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Yesterday was the Outlaw X half Ironman distance (a.k.a. 70.3) triathlon. It was the first edition of this particular race, and the first time I was to compete in an event organised by OSB Events. I knew my training had not been fantastic; I’ve been a bit sidetracked by a Skyrace in Italy next month (October 2019), as well as life and work. So it came down to one month of training to prepare!

One Month of Training

My main concern about the race was whether I would be able to keep going for the duration, as I have not done anything requiring this level of consistent energy output in at least a few months. Earlier this month I was lucky enough to receive an entry for the Great North Run and built up to that. I was pleased enough with the outcome of that race just three weeks ago, having pushed hard and finishing in a respectable time. As an aside, I ended up running the last 1.5 miles alongside Tania Farah (Sir Mo Farah’s wife) and was faced with the dilemma of whether to finish at the same time as her, to much press coverage, but kept true to my goal and dropped her in the last half mile.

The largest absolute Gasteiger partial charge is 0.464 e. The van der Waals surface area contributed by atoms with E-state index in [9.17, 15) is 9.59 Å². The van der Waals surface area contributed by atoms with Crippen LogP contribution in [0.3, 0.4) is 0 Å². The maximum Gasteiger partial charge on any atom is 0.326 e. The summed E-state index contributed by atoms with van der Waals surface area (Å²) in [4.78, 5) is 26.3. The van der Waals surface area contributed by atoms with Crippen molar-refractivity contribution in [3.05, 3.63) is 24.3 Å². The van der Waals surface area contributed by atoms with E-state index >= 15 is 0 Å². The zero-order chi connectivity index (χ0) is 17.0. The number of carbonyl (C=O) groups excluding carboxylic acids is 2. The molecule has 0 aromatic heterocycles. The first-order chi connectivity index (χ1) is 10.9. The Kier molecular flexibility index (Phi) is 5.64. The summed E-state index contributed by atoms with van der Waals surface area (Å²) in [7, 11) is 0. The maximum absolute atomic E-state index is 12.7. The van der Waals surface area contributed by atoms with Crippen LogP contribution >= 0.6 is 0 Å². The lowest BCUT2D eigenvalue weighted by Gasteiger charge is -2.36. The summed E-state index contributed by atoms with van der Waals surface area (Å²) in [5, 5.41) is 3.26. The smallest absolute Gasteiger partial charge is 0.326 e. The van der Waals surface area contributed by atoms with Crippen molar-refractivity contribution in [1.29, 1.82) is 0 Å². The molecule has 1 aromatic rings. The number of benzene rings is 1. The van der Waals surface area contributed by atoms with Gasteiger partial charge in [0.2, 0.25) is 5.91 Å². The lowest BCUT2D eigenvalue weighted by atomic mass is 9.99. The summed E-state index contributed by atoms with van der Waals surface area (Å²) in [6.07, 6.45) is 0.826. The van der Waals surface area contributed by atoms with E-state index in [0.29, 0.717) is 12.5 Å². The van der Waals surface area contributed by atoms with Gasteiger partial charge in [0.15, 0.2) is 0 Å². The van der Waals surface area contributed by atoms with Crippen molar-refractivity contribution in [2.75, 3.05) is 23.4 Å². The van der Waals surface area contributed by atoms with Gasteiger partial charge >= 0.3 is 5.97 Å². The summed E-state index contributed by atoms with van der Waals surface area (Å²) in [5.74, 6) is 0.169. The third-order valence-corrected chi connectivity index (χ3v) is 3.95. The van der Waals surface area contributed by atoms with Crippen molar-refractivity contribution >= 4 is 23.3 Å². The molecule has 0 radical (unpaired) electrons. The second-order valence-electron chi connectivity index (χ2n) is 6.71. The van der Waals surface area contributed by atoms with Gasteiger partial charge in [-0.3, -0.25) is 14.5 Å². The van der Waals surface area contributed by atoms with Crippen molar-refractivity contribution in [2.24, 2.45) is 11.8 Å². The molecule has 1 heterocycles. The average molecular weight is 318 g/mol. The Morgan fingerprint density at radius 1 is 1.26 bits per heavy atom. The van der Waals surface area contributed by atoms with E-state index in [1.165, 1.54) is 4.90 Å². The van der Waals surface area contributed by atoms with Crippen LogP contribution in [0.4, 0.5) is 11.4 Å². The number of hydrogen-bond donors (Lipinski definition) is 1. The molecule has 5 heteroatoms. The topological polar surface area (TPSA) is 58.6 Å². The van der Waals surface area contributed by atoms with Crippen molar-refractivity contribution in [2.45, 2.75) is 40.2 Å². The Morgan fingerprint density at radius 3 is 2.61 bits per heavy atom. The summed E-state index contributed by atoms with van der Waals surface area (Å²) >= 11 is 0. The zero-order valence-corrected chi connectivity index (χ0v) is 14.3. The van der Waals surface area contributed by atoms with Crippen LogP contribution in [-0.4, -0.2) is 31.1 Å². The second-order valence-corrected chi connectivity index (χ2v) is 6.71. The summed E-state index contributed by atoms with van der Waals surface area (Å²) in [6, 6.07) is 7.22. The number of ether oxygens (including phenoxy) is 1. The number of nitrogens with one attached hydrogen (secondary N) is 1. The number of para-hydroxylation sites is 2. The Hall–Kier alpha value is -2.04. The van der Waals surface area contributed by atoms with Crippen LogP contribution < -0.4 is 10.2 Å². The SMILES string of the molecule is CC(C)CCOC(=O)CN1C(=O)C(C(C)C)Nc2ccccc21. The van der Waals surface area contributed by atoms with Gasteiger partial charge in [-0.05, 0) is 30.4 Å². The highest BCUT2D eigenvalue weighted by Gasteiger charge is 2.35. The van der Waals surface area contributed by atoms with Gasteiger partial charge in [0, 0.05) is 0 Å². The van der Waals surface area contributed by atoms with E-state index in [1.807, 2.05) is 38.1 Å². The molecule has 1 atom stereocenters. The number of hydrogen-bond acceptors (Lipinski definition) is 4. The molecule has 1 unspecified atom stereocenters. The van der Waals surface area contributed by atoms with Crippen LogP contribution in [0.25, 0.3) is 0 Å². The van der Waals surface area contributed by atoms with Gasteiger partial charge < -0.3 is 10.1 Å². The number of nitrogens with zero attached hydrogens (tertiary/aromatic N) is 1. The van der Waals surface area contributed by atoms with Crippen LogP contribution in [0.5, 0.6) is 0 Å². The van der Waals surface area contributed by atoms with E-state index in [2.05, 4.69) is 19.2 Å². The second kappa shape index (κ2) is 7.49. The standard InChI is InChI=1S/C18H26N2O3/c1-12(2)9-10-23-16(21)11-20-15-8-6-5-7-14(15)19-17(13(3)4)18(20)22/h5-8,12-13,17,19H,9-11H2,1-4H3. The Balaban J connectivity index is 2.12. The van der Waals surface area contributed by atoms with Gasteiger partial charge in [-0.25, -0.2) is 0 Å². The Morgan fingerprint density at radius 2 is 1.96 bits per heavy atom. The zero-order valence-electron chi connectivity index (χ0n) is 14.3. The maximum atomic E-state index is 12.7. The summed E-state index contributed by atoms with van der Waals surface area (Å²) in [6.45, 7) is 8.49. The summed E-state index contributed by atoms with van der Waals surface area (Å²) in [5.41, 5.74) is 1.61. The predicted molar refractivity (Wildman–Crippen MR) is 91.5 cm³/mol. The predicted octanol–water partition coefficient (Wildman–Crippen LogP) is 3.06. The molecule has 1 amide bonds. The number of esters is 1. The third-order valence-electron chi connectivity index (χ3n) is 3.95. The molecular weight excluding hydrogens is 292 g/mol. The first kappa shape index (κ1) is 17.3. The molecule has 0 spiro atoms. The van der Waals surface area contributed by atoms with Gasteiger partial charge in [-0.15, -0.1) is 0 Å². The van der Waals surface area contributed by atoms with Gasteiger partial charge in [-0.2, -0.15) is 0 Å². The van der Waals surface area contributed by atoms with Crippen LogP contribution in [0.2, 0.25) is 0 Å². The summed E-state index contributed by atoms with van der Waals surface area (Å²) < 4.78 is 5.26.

Knowing that the ‘run’ part of the 70.3 traiing was covered, I spent some time on my TT bike indoors, using Trainer Road. I wanted to get used to the aero position to be able to hold it without too much discomfort, whilst putting out a sustainable power. I knew that I didn’t have too much time to spend on this, and hoped that years of cycling would see me through. I even considered what bike components to replace after the race…

The swim has always been my Achilles Heel on a triathlon, and this time round I decided that although my technique is, and has always been, poor by a triathlete’s standard, I would at least get into the pool and practice, and I managed to pop to Royal Docks in London to get in the water in my wetsuit, and cover the 1.2 miles.

Come race day, I had everything ready. I’d chosen my heavier but more cushioned Saucony Triumph ISO 5s as they’d done me well on the Great North Run. I even fitted triathlon elastic laces. My Cervelo P3 had my race day Zipp 404s on, and the rear hub had just been serviced and bearing replaced with Enduro ceramic bearings. I’d treated myself to a pair of new Aquasphere Vista goggles as on the (only) open water training swim I’d noticed that my old goggles fogged up quickly and didn’t have the same viewing angle, leaving me to feel a bit more claustrophobic.